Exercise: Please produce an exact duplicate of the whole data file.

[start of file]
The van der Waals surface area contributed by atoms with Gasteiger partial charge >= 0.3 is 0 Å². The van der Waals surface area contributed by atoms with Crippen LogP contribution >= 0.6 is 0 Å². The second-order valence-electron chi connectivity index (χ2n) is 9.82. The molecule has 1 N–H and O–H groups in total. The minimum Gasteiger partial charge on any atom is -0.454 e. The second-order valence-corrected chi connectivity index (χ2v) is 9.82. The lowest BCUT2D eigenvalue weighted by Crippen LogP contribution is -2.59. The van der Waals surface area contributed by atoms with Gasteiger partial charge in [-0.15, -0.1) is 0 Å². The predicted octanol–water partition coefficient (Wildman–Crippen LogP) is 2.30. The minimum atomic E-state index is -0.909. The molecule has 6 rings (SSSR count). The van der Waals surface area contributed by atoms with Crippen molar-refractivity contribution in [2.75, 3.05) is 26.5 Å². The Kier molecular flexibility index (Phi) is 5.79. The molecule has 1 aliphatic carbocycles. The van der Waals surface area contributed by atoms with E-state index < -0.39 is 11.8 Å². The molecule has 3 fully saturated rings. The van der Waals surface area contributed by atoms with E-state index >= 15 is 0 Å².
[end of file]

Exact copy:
The van der Waals surface area contributed by atoms with Gasteiger partial charge >= 0.3 is 0 Å². The van der Waals surface area contributed by atoms with Crippen LogP contribution >= 0.6 is 0 Å². The second-order valence-electron chi connectivity index (χ2n) is 9.82. The molecule has 1 N–H and O–H groups in total. The minimum Gasteiger partial charge on any atom is -0.454 e. The second-order valence-corrected chi connectivity index (χ2v) is 9.82. The lowest BCUT2D eigenvalue weighted by Crippen LogP contribution is -2.59. The van der Waals surface area contributed by atoms with Gasteiger partial charge in [-0.15, -0.1) is 0 Å². The predicted octanol–water partition coefficient (Wildman–Crippen LogP) is 2.30. The minimum atomic E-state index is -0.909. The molecule has 6 rings (SSSR count). The van der Waals surface area contributed by atoms with Crippen molar-refractivity contribution in [2.75, 3.05) is 26.5 Å². The Kier molecular flexibility index (Phi) is 5.79. The molecule has 1 aliphatic carbocycles. The van der Waals surface area contributed by atoms with E-state index < -0.39 is 11.8 Å². The molecule has 3 fully saturated rings. The van der Waals surface area contributed by atoms with E-state index >= 15 is 0 Å².